Purdue's Caleb Swanigan hit a dozen three-pointers in a row in practice
They used to just call him Biggie.
Purdue sophomore Caleb Swanigan is a national player of the year candidate, an All-American and the next immediate threat to Kansas' Final Four aspirations.
Before that, the label was simply Biggie.
And it was appropriate. Swanigan weighed 360 pounds as an eighth grader. (There's video evidence of it circulating across social media.)
His unlikely journey to college basketball stardom at Purdue — documented by Bleacher Report, ESPN and several other outlets since — required overcoming his weight issues, homelessness and first-hand encounters with drug addicts.
"Just have to have a resilience about you — that's the biggest thing," Swanigan said Wednesday during media availability at the Sprint Center ahead of Purdue's matchup with Kansas on Thursday night. "Separate off-court stuff from the on-court stuff so that it doesn't translate, and make sure you just keep working toward getting better every day."
Swanigan, who has five siblings, moved back and forth between Utah and Indianapolis and estimated he lived at five different homeless shelters during his childhood during an ESPN interview earlier this season. He lived primarily with his mom, while his father — Carl — battled a crack cocaine addition.
Swanigan was legally adopted by Roosevelt Barnes, a sports agent in Indiana who played football and basketball at Purdue in the late 70s and early 80s.
"Biggie had a kind heart," Barnes told Bleacher Report for a 2015 story. "He didn't want to be a drug dealer. He didn't want to get into fights and end up in jail. He seemed determined to make something of himself. But the setting he was in ... he didn't have a chance."
The transformation in body shape took time, but on the basketball court, the adjustments seemed to come quickly. Swanigan was named Mr. Basketball in Indiana in 2015 and was the No. 19 recruit in the nation on Rivals during his senior year, with Kansas, Missouri and Duke among his nearly two dozen offers. Even the Purdue media guide refers to him as perhaps the most decorated recruit in program history.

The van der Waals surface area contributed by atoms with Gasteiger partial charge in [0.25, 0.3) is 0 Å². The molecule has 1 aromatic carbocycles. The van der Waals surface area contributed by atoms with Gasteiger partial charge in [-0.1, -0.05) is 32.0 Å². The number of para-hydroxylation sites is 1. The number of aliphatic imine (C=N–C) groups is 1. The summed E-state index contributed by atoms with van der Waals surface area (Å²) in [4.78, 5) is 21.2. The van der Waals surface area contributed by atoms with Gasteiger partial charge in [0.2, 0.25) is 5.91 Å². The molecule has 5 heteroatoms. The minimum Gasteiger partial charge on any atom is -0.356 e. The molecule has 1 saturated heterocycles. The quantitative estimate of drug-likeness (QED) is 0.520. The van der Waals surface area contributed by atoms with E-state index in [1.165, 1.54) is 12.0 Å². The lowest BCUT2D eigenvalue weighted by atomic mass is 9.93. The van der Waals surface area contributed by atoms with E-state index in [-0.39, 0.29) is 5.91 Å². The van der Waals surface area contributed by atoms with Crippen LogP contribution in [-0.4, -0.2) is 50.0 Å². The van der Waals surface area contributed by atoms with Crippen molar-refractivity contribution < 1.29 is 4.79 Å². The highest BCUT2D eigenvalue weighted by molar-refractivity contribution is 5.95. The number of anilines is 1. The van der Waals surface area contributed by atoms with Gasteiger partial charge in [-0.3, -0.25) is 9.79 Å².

On Thursday, he will be the likely focal point for Kansas' defense. He is averaging 18.5 points and 12.6 rebounds per game and is a finalist for the Naismith Trophy, reserved for the top player in men's college hoops.
"There's no one else like him," Purdue junior guard P.J. Thompson said. "He's a really tough matchup for anyone."
If Swanigan seems like a load now — he's listed at 6-9, 250 pounds — he is actually more than 100 pounds lighter than he once was in middle school.
And yet the weight loss was the easy part, comparatively speaking. In his interviews with the national publications, Swanigan recalled stories in which he would watch people shoot heroin in the homeless shelters. "You get used to it," he said in the ESPN story.
His father was charged with murder in 1995 — before Caleb was born — but was found not guilty of the crime. Carl died when Caleb was 16.
Asked Wednesday how his route to Purdue affects him now, Swanigan shifted.
"I'm just really focused on Kansas and winning the game," he said. "Just gotta focus on your next objective."